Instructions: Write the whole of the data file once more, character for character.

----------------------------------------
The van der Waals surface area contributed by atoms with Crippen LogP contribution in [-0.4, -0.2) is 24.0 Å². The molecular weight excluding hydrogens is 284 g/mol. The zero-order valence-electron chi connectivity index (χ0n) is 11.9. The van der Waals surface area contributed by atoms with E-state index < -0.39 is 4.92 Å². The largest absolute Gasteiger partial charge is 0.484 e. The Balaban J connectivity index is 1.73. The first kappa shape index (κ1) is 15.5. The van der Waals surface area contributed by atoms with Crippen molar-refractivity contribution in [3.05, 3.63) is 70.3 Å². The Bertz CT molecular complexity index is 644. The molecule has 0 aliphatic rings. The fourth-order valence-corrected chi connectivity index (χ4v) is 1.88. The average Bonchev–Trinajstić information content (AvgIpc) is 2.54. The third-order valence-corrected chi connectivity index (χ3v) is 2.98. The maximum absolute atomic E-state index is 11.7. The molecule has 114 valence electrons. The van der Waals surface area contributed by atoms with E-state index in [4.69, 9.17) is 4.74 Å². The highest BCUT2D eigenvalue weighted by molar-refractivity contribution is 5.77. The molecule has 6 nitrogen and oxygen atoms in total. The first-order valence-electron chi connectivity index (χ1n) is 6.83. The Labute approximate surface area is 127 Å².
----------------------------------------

The van der Waals surface area contributed by atoms with Crippen LogP contribution in [-0.4, -0.2) is 24.0 Å². The molecular weight excluding hydrogens is 284 g/mol. The zero-order valence-electron chi connectivity index (χ0n) is 11.9. The van der Waals surface area contributed by atoms with E-state index < -0.39 is 4.92 Å². The largest absolute Gasteiger partial charge is 0.484 e. The Balaban J connectivity index is 1.73. The first kappa shape index (κ1) is 15.5. The van der Waals surface area contributed by atoms with Crippen molar-refractivity contribution in [3.05, 3.63) is 70.3 Å². The Bertz CT molecular complexity index is 644. The molecule has 0 aliphatic rings. The fourth-order valence-corrected chi connectivity index (χ4v) is 1.88. The average Bonchev–Trinajstić information content (AvgIpc) is 2.54. The third-order valence-corrected chi connectivity index (χ3v) is 2.98. The maximum absolute atomic E-state index is 11.7. The molecule has 114 valence electrons. The van der Waals surface area contributed by atoms with E-state index in [4.69, 9.17) is 4.74 Å². The highest BCUT2D eigenvalue weighted by molar-refractivity contribution is 5.77. The molecule has 6 nitrogen and oxygen atoms in total. The first-order valence-electron chi connectivity index (χ1n) is 6.83. The Labute approximate surface area is 127 Å².